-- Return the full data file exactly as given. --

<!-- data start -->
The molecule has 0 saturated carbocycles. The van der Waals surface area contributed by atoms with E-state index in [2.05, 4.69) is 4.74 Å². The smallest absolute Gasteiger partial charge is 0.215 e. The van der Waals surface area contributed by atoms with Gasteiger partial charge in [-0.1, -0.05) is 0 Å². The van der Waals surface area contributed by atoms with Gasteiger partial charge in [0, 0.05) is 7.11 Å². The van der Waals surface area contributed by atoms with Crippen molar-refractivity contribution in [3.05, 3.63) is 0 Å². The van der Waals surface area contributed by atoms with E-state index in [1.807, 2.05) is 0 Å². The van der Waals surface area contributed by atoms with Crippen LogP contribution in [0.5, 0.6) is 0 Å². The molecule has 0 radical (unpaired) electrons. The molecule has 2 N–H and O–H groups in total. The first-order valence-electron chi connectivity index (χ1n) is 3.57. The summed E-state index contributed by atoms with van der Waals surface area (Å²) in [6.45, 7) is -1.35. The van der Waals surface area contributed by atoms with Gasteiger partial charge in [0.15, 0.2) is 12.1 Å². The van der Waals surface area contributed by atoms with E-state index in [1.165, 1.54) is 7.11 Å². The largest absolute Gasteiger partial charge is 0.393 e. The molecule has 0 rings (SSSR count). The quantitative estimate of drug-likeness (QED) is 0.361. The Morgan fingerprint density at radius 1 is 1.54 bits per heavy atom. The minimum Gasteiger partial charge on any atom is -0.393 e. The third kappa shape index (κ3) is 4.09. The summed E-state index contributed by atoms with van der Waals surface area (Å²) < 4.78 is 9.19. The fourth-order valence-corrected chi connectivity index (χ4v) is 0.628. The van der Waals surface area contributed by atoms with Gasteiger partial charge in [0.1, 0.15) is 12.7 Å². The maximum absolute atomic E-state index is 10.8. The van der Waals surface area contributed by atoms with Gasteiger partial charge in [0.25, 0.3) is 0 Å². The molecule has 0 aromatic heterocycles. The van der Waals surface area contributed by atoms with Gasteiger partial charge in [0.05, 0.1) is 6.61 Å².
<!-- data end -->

The molecule has 0 saturated carbocycles. The van der Waals surface area contributed by atoms with E-state index in [2.05, 4.69) is 4.74 Å². The smallest absolute Gasteiger partial charge is 0.215 e. The van der Waals surface area contributed by atoms with Gasteiger partial charge in [-0.1, -0.05) is 0 Å². The van der Waals surface area contributed by atoms with Gasteiger partial charge in [0, 0.05) is 7.11 Å². The van der Waals surface area contributed by atoms with Crippen molar-refractivity contribution in [3.05, 3.63) is 0 Å². The van der Waals surface area contributed by atoms with E-state index in [1.807, 2.05) is 0 Å². The van der Waals surface area contributed by atoms with Crippen LogP contribution in [0.5, 0.6) is 0 Å². The molecule has 0 radical (unpaired) electrons. The molecule has 2 N–H and O–H groups in total. The first-order valence-electron chi connectivity index (χ1n) is 3.57. The summed E-state index contributed by atoms with van der Waals surface area (Å²) in [6.45, 7) is -1.35. The van der Waals surface area contributed by atoms with Gasteiger partial charge in [0.15, 0.2) is 12.1 Å². The van der Waals surface area contributed by atoms with E-state index in [1.165, 1.54) is 7.11 Å². The largest absolute Gasteiger partial charge is 0.393 e. The molecule has 0 rings (SSSR count). The quantitative estimate of drug-likeness (QED) is 0.361. The Morgan fingerprint density at radius 1 is 1.54 bits per heavy atom. The minimum Gasteiger partial charge on any atom is -0.393 e. The third kappa shape index (κ3) is 4.09. The summed E-state index contributed by atoms with van der Waals surface area (Å²) < 4.78 is 9.19. The fourth-order valence-corrected chi connectivity index (χ4v) is 0.628. The van der Waals surface area contributed by atoms with Gasteiger partial charge in [0.1, 0.15) is 12.7 Å². The maximum absolute atomic E-state index is 10.8. The van der Waals surface area contributed by atoms with Gasteiger partial charge in [0.25, 0.3) is 0 Å². The molecule has 0 aromatic heterocycles. The van der Waals surface area contributed by atoms with Gasteiger partial charge in [0.05, 0.1) is 6.61 Å².